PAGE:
County bosses want to be allowed to buy drugs and medical supplies from different dealers instead of being restricted to the Kenya Medical Supplies Authority (Kemsa).
The Council of Governors claims that Kemsa has not been fulfilling its end of the bargain thus jeopardising health service delivery in the grassroots.
In a case filed against the National Assembly, Senate and Attorney General, lawyer Eugene Lawi told High Court judge James Makau that Kemsa's delays have resulted in some county hospitals going without medicine for two to three months.
The governors claim the National Assembly amended the Kenya Medical Supplies Authority Act by inserting punitive clauses targeting those who fail to buy medical supplies from Kemsa.
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Justice Makau heard that the law now provides a penalty of Sh2 million or five years imprisonment, or both, for anyone who purchases drugs from other firms.
“Kemsa is completely unable to meet the demands for county governments. Unless this honourable court intervenes, health service delivery in the counties will be adversely interfered with and Kenyans, especially children under the age of five, risk losing their lives,” argued Mr Lawi.
According to the county chiefs, the contested sections of law were passed by the National Assembly, but were not taken to the Senate for deliberation.
The governors claim the legislation has clipped their independence, contrary to the spirit of devolution.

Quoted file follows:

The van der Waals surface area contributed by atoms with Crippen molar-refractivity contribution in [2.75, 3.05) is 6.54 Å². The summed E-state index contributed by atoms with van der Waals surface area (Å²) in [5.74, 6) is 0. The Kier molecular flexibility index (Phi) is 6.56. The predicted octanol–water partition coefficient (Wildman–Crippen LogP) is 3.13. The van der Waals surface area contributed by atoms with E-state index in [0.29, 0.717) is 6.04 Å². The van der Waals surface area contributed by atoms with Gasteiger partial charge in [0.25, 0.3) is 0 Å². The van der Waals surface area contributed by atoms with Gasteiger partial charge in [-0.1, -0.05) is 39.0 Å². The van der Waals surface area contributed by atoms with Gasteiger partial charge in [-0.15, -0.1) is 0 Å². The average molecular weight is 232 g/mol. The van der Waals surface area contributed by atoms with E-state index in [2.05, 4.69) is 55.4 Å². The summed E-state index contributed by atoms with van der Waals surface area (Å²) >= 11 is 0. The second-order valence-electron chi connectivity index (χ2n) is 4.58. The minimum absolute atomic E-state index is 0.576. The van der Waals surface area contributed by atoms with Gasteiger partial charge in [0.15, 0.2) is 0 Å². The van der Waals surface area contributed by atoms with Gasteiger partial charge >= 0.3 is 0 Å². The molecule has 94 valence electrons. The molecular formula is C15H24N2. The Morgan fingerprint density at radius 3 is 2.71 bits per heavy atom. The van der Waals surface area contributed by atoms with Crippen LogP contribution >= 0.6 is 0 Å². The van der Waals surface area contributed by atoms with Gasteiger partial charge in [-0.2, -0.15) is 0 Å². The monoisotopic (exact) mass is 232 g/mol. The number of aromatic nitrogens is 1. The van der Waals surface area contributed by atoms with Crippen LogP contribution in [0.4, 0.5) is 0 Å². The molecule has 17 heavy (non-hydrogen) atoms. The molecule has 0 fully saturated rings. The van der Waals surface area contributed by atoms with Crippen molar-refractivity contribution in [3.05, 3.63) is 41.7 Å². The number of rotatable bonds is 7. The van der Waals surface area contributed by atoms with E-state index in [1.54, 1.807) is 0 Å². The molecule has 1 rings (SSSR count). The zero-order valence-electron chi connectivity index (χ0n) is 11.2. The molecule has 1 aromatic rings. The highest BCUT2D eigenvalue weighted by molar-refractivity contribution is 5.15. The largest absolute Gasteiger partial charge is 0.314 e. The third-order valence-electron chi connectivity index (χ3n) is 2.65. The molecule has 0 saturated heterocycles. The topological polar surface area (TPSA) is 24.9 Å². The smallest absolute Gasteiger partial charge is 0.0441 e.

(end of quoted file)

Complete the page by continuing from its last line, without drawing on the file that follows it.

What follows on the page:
“Despite the Bill being an ordinary Bill concerning county governments, the same was not forwarded to the interested party for further consideration as required by the Constitution. The amendments are unconstitutional as they contradict the very foundation of devolution,” Lawi added.
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The lawyer cited a recent malaria outbreak in Baringo, saying Governor Stanley Kiptis was at the mercy of Kemsa to deliver medicines urgently needed in county hospitals.
“The Constitution primarily devolved health service delivery to the county governments thus giving them power to make decisions on health investments. But the amendments created a monopoly,” Lawi said.
MPs amended Section 4 of the Kemsa Act in May this year before President Uhuru Kenyatta signed it into law.
National Assembly lawyer Mbarak Ahmed, however, told Justice Makau there was a similar case filed by the Senate before the Supreme Court.
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